Mark Andrews is one of the best tight ends in the NFL, but the three-time Pro-Bowler may not have developed the way he has if the Baltimore Ravens had gone in a different direction five years earlier.
The Ravens might have drafted Travis Kelce back in 2013, but he went to the Kansas City Chiefs in the third round. Kelce has since become the dominant tight end of his era and a two-time Super Bowl champion, but things might have been different had it not been for an awkward pre-draft meeting with the Ravens and then-general Ozzie Newsome.
Kelce recounted the details of the visit when speaking on an edition of the New Heights podcast with his brother, Philadelphia Eagles’ five-time All-Pro center Jason Kelce. The younger Kelce remembered his nerves about meeting Newsome, a Hall of Fame tight end for the Cleveland Browns who knew the family through Kelce’s uncle Donald.
Although Kelce “just always looked up to” Newsome, the latter offered a blunt assessment of Kelce’s litany of personal foul penalties during his collegiate days at Cincinnati: “Son, are you an a**hole?”
Ultimately, Kelce was long gone before the Ravens picked 94th overall in the third round. Instead, Newsome would have to wait until 2018 to find the Ravens a playmaker at tight end.
Not seeing a path to smoothing out Kelce’s rough edges counts as a rare miss for one of the best talent-spotters in league history.
Ravens Missed Out on Hall-of-Fame Talent Amid Mixed Draft Haul
Newsome usually served the Ravens well on draft day. He was responsible for taking two future Hall of Famers, left tackle Jonathan Ogden and middle linebacker Ray Lewis, with the franchise’s first ever draft picks in 1996.
Yet, Newsome could have added a third Canton-worthy inductee in 2013. Instead, he drafted inside linebacker Arthur Brown 56th overall, seven picks before Kelce came off the board, per Pro Football Reference.
Brown struggled to replace Lewis, playing just four seasons with three different teams, including the New York Jets. Newsome’s top pick that year fared no better trying to replace a franchise legend. Matt Elam was no substitute for Ed Reed, experiencing issues “wrapping up ball carriers and getting beat deep on pass plays,” according to ESPN’s Jamison Hensley.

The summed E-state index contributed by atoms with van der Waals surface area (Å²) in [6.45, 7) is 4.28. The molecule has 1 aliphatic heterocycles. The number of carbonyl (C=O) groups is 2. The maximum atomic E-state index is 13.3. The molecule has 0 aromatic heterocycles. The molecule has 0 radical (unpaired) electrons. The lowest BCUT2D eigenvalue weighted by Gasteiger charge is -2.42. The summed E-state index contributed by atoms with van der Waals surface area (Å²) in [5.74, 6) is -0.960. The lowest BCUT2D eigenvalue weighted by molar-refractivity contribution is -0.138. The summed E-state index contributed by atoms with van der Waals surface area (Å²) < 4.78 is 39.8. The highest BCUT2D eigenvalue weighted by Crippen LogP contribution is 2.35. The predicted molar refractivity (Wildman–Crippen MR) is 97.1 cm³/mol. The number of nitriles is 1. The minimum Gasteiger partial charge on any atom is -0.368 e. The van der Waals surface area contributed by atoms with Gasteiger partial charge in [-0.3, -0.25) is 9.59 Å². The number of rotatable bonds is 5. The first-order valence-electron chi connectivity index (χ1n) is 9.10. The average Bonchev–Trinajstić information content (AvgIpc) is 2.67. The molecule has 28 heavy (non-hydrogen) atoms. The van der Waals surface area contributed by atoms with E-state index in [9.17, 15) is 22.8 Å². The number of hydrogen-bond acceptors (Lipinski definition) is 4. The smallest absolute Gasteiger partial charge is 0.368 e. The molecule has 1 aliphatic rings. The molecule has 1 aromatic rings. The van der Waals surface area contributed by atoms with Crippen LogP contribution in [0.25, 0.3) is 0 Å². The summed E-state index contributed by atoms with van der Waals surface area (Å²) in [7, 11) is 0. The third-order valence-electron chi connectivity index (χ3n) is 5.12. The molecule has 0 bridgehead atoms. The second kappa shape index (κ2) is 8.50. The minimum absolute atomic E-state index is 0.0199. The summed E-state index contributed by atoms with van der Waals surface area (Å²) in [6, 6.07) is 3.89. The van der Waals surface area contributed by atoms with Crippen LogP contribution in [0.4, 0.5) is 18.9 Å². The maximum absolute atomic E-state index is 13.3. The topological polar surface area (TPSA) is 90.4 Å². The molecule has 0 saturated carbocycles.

The top end of this draft class proved below par, but Newsome scored hits with nose tackle Brandon Williams in Round 3, along with getting eventual starting center Ryan Jensen in the sixth. In between, the Ravens selected Kyle Juszczyk, who became a perennial Pro-Bowl fullback, beginning in 2016.
Unfortunately for the Ravens, no member of this trio still plies their trade at M&T Bank Stadium. It means Newsome missed out on getting a one-team star in Kelce, who has recorded seven-straight 1,000-yard seasons.
He’s also enjoyed a 4-1 record against the Ravens, making 33 catches for 435 yards and two touchdowns in the process, according to StatMuse. Kelce’s last outing vs. the Ravens yielded a 109-yard effort in 2021 that included a touchdown after dragging several defenders with him, per CBS Sports:
Missing out on hidden gems in each draft is the lot of every general manager, but Newsome made amends for the Kelce oversight by taking Andrews, fittingly in Round 3, in 2018.
Andrews has become a prolific pass-catcher, but he faces competition to be the best tight end on the Ravens’ roster. It comes from the player Newsome’s successor Eric DeCosta unearthed in the middle rounds last year.
Ravens Have the Next Potentially Dominant NFL Tight End
Isaiah Likely didn’t exactly wow audiences as a rookie, but the 2022 fourth-round pick still made 36 catches for 373 yards and three scores. His first pro touchdown came against the Tampa Bay Buccaneers in Week 8:
Likely’s best game occurred against the Cincinnati Bengals in the regular-season finale, when he snagged eight receptions for 103 yards. The strong finish to his debut campaign offers exciting proof Likely can be even more effective in 2023.
At 6’4″, 235 pounds and possessing wide receiver-like move skills, Likely’s a mismatch from a variety of alignments. New offensive coordinator Todd Monken will surely find more elaborate ways to get No. 80 heavily involved in the gameplans.
If that happens, the Ravens will unleash a tight end capable of joining the ranks of Andrews, Kelce and the game’s elite at the position.